But even at a year old, Takeout is still a long way from offering users a legitimate way to get a handle on how exhaustive the information Google has about them really is. The number of services included in Takeout is paltry compared to the vast number of offerings that Google has available, particularly given that those services typically make this information available directly to the user. If Google can figure out a way to consolidate its myriad privacy policies, surely it can figure out a way to consolidate the downloading of collected user information, too. As engineering challenges go, this doesn’t seem like a toughie.

Ultimately, Takeout is a good first step toward giving users more transparency about what the company does with their data, but if Google wants to prove it is serious about privacy, Takeout needs to be radically expanded–and to imbue users with the ability to delete materials they don’t want Google to be sitting on.

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China Has A New Jetliner—Here’s What That Means

On May 5, the COMAC C919 jetliner made its first flight. It’s a major triumph for China, who has invested a lot to build up its civilian aerospace industry.

Let’s talk about the plane: The twin-engined, narrow-body C919 has a maximum takeoff weight of 77 tons, a range of about 2,500 miles (about 3,400 miles for the extended-range version), and space for 160 passengers. Its contemporaries in the world of twin-engine single-aisle crafts are the Boeing 737 and Airbus A320, so the market is projected to make up the majority value of $1 trillion, with an estimated 6,000 airliner sales in China over the next two decades. China’s also taken a lead ahead of Russia’s United Aircraft Corporation (UAC), whose similar MC-21 jetliner has yet to make its first flight.

Smartphones of the Skies

The C919 uses LEAP-1C engines made by the French-American joint venture CFM.

Today, aircraft makers like Airbus, Boeing, and COMAC are similar to smartphone makers in that they buy and integrate highly specific, third-party manufactured equipment into the end product, with much of the profit margins coming from maintenance, service, and upgrade contracts. Just like its Airbus and Boeing counterparts, the C919 relies on outside suppliers—often western ones—to supply critical systems like the LEAP-1 engines, avionics, and the landing gear. China hopes, though, that Chinese suppliers will start supplying the C919 and other jetliners with parts. Beijing hopes that the C919 and any eventual domestic supply chain will boost efforts to establish a domestic supply and research base.


After a 90-minute flight, the C919 prototype returned to its home airfield in Shanghai. With already 500 (mostly domestic) preorders, China hopes that the C919 will also have significant export prospects.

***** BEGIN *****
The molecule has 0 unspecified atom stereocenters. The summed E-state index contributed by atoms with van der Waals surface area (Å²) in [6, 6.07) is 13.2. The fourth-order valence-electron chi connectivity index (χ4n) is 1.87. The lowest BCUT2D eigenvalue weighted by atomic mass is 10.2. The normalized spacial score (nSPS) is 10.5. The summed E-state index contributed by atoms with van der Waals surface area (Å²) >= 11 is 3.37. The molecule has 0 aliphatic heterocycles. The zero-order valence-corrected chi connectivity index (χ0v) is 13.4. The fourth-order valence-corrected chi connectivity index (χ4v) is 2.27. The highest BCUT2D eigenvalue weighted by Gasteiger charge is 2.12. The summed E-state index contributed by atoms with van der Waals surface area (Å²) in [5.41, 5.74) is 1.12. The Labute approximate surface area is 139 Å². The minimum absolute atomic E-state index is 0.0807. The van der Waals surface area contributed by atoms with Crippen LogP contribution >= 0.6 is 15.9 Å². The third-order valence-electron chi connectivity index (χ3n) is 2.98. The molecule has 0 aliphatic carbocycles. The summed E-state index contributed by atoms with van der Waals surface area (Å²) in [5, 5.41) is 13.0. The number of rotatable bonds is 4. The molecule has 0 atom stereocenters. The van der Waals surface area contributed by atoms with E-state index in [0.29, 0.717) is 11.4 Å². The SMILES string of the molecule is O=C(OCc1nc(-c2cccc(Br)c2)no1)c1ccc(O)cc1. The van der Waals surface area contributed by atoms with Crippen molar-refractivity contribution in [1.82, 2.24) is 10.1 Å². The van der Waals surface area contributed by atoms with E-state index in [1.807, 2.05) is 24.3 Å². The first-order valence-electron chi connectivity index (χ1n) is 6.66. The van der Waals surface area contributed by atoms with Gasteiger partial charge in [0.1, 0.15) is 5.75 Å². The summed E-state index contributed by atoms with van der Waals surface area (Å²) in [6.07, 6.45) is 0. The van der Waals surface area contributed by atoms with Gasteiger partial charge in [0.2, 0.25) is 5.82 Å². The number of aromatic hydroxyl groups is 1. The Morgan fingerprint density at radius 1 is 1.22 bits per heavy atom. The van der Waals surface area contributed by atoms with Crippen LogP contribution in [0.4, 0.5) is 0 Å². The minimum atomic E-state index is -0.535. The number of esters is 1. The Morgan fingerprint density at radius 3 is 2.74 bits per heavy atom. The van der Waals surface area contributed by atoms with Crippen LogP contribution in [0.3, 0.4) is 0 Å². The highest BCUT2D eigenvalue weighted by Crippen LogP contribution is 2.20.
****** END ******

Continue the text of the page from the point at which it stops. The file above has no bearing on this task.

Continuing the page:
Currently, the vast majority of the C919’s 500-plus preorders have come from Chinese airlines. In April 2023, European Aviation Safety Association (EASA) agreed to help validate Chinese aviation authorities’ certifying process of the C919’s airworthiness. An EASA endorsement of the C919’s airworthiness would increase its export prospects, especially in Asia and the Middle East. After EASA certification, the C919 could hope to win approval from the FAA sometime in the mid 2023s.


Designed by the Shanghai Aircraft Research Institute, the Y-10 first flew in 1980, but its outdated technology meant that only three were built. It was retired in 1984, four years after its first flight.

Despite claims elsewhere, the C919 is not China’s first large jetliner. The Shanghai Y-10 was a four-engine narrow-body airliner (like the Boeing 707 and 720) that carried up to 178 passengers and had a 110-ton maximum takeoff weight. It first flew in 1980, after years of development, but retired in after only three aircraft were built, due to its outdated technology (it had to use Pratt & Whitney JT3D-3B engines) and fuel inefficiency. Its autarkist connections to Red Guard ideology did not help it politically, either. Its chief designer, Wu Xingshi, would also design the ARJ-21, the next Chinese jetliner.


The ARJ-21, which first flew in 2006, is a regional passenger jet that marked the revival of China’s ambitions in the jetliner business.

The ARJ-21, China’s first jetliner since the Y-10, would have different problems. As COMAC’s first jetliner, the ARJ-21 is a 98-passenger, 47-ton twin-engine jet in the same class as the Bombardier CRJ700 and Embrarer E Jets. However, the ARJ-21 suffered the indignity of an eight-year gap from its first flight in 2008 to entering service with launch customer Chengdu Airlines in 2023.

This delay can be attributed to COMAC’s inexperience in obtain a flight worthiness certificate from Chinese authorities and quality control issues on the prototype. Presumably, EASA’s willingness to sign onto the C919’s certification process suggests that COMAC has learned from the ARJ-21 experience.